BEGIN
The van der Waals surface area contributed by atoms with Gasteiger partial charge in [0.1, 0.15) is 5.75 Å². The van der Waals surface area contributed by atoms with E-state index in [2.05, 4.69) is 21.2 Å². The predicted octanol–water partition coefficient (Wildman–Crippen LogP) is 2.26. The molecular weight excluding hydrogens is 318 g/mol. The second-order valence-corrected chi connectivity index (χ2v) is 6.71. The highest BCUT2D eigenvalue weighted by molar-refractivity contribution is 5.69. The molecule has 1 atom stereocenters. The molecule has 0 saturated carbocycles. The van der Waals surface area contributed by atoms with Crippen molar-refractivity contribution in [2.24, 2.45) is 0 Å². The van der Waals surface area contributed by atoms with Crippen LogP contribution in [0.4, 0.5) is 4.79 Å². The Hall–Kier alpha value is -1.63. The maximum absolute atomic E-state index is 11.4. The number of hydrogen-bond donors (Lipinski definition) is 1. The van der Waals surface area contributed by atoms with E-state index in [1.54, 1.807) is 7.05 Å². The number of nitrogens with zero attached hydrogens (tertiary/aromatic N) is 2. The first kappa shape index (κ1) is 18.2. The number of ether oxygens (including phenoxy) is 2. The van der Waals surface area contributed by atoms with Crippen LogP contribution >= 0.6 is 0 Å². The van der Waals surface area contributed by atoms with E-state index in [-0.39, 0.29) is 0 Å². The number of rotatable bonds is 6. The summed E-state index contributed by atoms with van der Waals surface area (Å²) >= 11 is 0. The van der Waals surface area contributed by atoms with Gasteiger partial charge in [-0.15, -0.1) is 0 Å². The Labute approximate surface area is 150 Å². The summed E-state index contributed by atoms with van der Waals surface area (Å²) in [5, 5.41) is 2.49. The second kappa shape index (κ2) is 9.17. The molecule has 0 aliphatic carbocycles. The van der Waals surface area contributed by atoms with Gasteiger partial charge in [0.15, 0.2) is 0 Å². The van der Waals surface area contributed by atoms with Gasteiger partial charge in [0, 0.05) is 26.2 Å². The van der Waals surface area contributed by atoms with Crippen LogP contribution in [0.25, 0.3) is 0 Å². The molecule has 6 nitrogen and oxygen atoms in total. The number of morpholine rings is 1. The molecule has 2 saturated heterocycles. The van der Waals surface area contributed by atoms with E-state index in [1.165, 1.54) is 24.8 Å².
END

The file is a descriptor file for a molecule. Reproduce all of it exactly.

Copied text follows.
The van der Waals surface area contributed by atoms with Gasteiger partial charge in [0.1, 0.15) is 5.75 Å². The van der Waals surface area contributed by atoms with E-state index in [2.05, 4.69) is 21.2 Å². The predicted octanol–water partition coefficient (Wildman–Crippen LogP) is 2.26. The molecular weight excluding hydrogens is 318 g/mol. The second-order valence-corrected chi connectivity index (χ2v) is 6.71. The highest BCUT2D eigenvalue weighted by molar-refractivity contribution is 5.69. The molecule has 1 atom stereocenters. The molecule has 0 saturated carbocycles. The van der Waals surface area contributed by atoms with Crippen molar-refractivity contribution in [2.24, 2.45) is 0 Å². The van der Waals surface area contributed by atoms with Crippen LogP contribution in [0.4, 0.5) is 4.79 Å². The Hall–Kier alpha value is -1.63. The maximum absolute atomic E-state index is 11.4. The number of hydrogen-bond donors (Lipinski definition) is 1. The van der Waals surface area contributed by atoms with E-state index in [1.54, 1.807) is 7.05 Å². The number of nitrogens with zero attached hydrogens (tertiary/aromatic N) is 2. The first kappa shape index (κ1) is 18.2. The number of ether oxygens (including phenoxy) is 2. The van der Waals surface area contributed by atoms with Crippen LogP contribution >= 0.6 is 0 Å². The van der Waals surface area contributed by atoms with E-state index in [-0.39, 0.29) is 0 Å². The number of rotatable bonds is 6. The summed E-state index contributed by atoms with van der Waals surface area (Å²) >= 11 is 0. The van der Waals surface area contributed by atoms with Gasteiger partial charge in [-0.15, -0.1) is 0 Å². The Labute approximate surface area is 150 Å². The summed E-state index contributed by atoms with van der Waals surface area (Å²) in [5, 5.41) is 2.49. The second kappa shape index (κ2) is 9.17. The molecule has 0 aliphatic carbocycles. The van der Waals surface area contributed by atoms with Gasteiger partial charge in [0.15, 0.2) is 0 Å². The van der Waals surface area contributed by atoms with Gasteiger partial charge in [0, 0.05) is 26.2 Å². The van der Waals surface area contributed by atoms with Crippen LogP contribution in [0.25, 0.3) is 0 Å². The molecule has 6 nitrogen and oxygen atoms in total. The number of morpholine rings is 1. The molecule has 2 saturated heterocycles. The van der Waals surface area contributed by atoms with E-state index in [1.165, 1.54) is 24.8 Å².